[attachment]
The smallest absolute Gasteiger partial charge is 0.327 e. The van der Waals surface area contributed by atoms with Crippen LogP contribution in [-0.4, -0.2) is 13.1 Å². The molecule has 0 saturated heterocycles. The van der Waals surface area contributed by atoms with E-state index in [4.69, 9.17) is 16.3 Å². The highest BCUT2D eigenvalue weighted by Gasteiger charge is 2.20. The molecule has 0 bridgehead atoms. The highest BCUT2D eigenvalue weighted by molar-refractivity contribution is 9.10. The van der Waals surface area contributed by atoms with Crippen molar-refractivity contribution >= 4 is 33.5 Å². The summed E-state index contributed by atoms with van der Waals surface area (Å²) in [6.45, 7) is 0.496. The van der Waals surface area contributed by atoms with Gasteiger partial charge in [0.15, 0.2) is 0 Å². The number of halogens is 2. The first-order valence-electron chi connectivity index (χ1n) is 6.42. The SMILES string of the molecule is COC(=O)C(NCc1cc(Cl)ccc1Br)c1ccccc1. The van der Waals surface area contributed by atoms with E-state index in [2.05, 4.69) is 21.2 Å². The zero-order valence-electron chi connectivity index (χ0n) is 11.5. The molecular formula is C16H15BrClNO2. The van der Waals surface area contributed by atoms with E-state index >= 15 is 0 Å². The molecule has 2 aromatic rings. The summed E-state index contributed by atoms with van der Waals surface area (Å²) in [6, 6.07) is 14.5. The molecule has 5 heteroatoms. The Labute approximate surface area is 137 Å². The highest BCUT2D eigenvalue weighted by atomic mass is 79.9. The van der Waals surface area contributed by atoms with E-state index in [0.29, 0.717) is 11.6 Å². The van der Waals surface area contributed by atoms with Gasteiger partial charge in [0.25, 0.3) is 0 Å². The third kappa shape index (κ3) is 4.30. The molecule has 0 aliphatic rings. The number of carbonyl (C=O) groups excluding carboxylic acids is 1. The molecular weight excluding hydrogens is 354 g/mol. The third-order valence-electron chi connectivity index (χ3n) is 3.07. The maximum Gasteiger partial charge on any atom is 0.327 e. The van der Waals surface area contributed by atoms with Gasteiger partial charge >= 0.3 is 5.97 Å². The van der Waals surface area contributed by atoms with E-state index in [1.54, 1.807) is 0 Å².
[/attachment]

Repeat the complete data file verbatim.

The smallest absolute Gasteiger partial charge is 0.327 e. The van der Waals surface area contributed by atoms with Crippen LogP contribution in [-0.4, -0.2) is 13.1 Å². The molecule has 0 saturated heterocycles. The van der Waals surface area contributed by atoms with E-state index in [4.69, 9.17) is 16.3 Å². The highest BCUT2D eigenvalue weighted by Gasteiger charge is 2.20. The molecule has 0 bridgehead atoms. The highest BCUT2D eigenvalue weighted by molar-refractivity contribution is 9.10. The van der Waals surface area contributed by atoms with Crippen molar-refractivity contribution >= 4 is 33.5 Å². The summed E-state index contributed by atoms with van der Waals surface area (Å²) in [6.45, 7) is 0.496. The van der Waals surface area contributed by atoms with Gasteiger partial charge in [0.15, 0.2) is 0 Å². The number of halogens is 2. The first-order valence-electron chi connectivity index (χ1n) is 6.42. The SMILES string of the molecule is COC(=O)C(NCc1cc(Cl)ccc1Br)c1ccccc1. The van der Waals surface area contributed by atoms with E-state index in [2.05, 4.69) is 21.2 Å². The zero-order valence-electron chi connectivity index (χ0n) is 11.5. The molecular formula is C16H15BrClNO2. The van der Waals surface area contributed by atoms with E-state index >= 15 is 0 Å². The molecule has 2 aromatic rings. The summed E-state index contributed by atoms with van der Waals surface area (Å²) in [6, 6.07) is 14.5. The molecule has 5 heteroatoms. The Labute approximate surface area is 137 Å². The highest BCUT2D eigenvalue weighted by atomic mass is 79.9. The van der Waals surface area contributed by atoms with E-state index in [0.29, 0.717) is 11.6 Å². The van der Waals surface area contributed by atoms with Gasteiger partial charge in [0.25, 0.3) is 0 Å². The third kappa shape index (κ3) is 4.30. The molecule has 0 aliphatic rings. The number of carbonyl (C=O) groups excluding carboxylic acids is 1. The molecular weight excluding hydrogens is 354 g/mol. The third-order valence-electron chi connectivity index (χ3n) is 3.07. The maximum Gasteiger partial charge on any atom is 0.327 e. The van der Waals surface area contributed by atoms with Gasteiger partial charge >= 0.3 is 5.97 Å². The van der Waals surface area contributed by atoms with E-state index in [1.54, 1.807) is 0 Å².